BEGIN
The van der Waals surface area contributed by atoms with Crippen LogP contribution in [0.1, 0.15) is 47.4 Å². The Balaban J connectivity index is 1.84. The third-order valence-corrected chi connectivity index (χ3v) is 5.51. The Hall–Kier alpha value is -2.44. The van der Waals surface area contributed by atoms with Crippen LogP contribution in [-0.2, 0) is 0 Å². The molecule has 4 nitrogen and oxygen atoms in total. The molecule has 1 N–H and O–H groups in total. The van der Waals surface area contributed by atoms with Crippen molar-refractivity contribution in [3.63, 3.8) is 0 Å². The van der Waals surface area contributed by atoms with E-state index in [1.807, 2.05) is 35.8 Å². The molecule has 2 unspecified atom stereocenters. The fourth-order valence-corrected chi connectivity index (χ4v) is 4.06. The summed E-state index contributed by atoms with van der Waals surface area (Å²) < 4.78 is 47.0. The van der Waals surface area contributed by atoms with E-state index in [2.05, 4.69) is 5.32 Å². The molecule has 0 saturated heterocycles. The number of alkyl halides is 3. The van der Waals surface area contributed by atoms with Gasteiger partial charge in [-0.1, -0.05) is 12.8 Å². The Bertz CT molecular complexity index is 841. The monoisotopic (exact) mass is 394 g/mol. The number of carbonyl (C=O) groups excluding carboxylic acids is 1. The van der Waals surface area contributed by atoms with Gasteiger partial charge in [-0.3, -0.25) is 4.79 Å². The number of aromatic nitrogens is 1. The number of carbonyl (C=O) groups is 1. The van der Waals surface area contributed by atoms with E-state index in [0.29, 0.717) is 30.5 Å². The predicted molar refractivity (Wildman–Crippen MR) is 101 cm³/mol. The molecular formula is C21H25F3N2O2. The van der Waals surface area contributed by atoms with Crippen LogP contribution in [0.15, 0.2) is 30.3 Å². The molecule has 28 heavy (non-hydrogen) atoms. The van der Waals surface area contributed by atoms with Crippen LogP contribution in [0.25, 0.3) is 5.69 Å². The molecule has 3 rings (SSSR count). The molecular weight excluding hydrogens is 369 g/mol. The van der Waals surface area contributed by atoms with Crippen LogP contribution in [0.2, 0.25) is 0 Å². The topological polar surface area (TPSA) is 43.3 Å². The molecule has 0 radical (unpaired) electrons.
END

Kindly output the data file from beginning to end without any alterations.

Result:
The van der Waals surface area contributed by atoms with Crippen LogP contribution in [0.1, 0.15) is 47.4 Å². The Balaban J connectivity index is 1.84. The third-order valence-corrected chi connectivity index (χ3v) is 5.51. The Hall–Kier alpha value is -2.44. The van der Waals surface area contributed by atoms with Crippen LogP contribution in [-0.2, 0) is 0 Å². The molecule has 4 nitrogen and oxygen atoms in total. The molecule has 1 N–H and O–H groups in total. The van der Waals surface area contributed by atoms with Crippen molar-refractivity contribution in [3.63, 3.8) is 0 Å². The van der Waals surface area contributed by atoms with E-state index in [1.807, 2.05) is 35.8 Å². The molecule has 2 unspecified atom stereocenters. The fourth-order valence-corrected chi connectivity index (χ4v) is 4.06. The summed E-state index contributed by atoms with van der Waals surface area (Å²) < 4.78 is 47.0. The van der Waals surface area contributed by atoms with E-state index in [2.05, 4.69) is 5.32 Å². The molecule has 0 saturated heterocycles. The number of alkyl halides is 3. The van der Waals surface area contributed by atoms with Gasteiger partial charge in [-0.1, -0.05) is 12.8 Å². The Bertz CT molecular complexity index is 841. The monoisotopic (exact) mass is 394 g/mol. The number of carbonyl (C=O) groups excluding carboxylic acids is 1. The van der Waals surface area contributed by atoms with Gasteiger partial charge in [-0.3, -0.25) is 4.79 Å². The number of aromatic nitrogens is 1. The number of carbonyl (C=O) groups is 1. The van der Waals surface area contributed by atoms with E-state index in [0.29, 0.717) is 30.5 Å². The predicted molar refractivity (Wildman–Crippen MR) is 101 cm³/mol. The molecular formula is C21H25F3N2O2. The van der Waals surface area contributed by atoms with Crippen LogP contribution in [0.15, 0.2) is 30.3 Å². The molecule has 28 heavy (non-hydrogen) atoms. The van der Waals surface area contributed by atoms with Crippen LogP contribution in [0.25, 0.3) is 5.69 Å². The molecule has 3 rings (SSSR count). The molecular weight excluding hydrogens is 369 g/mol. The van der Waals surface area contributed by atoms with Crippen LogP contribution in [0.2, 0.25) is 0 Å². The topological polar surface area (TPSA) is 43.3 Å². The molecule has 0 radical (unpaired) electrons.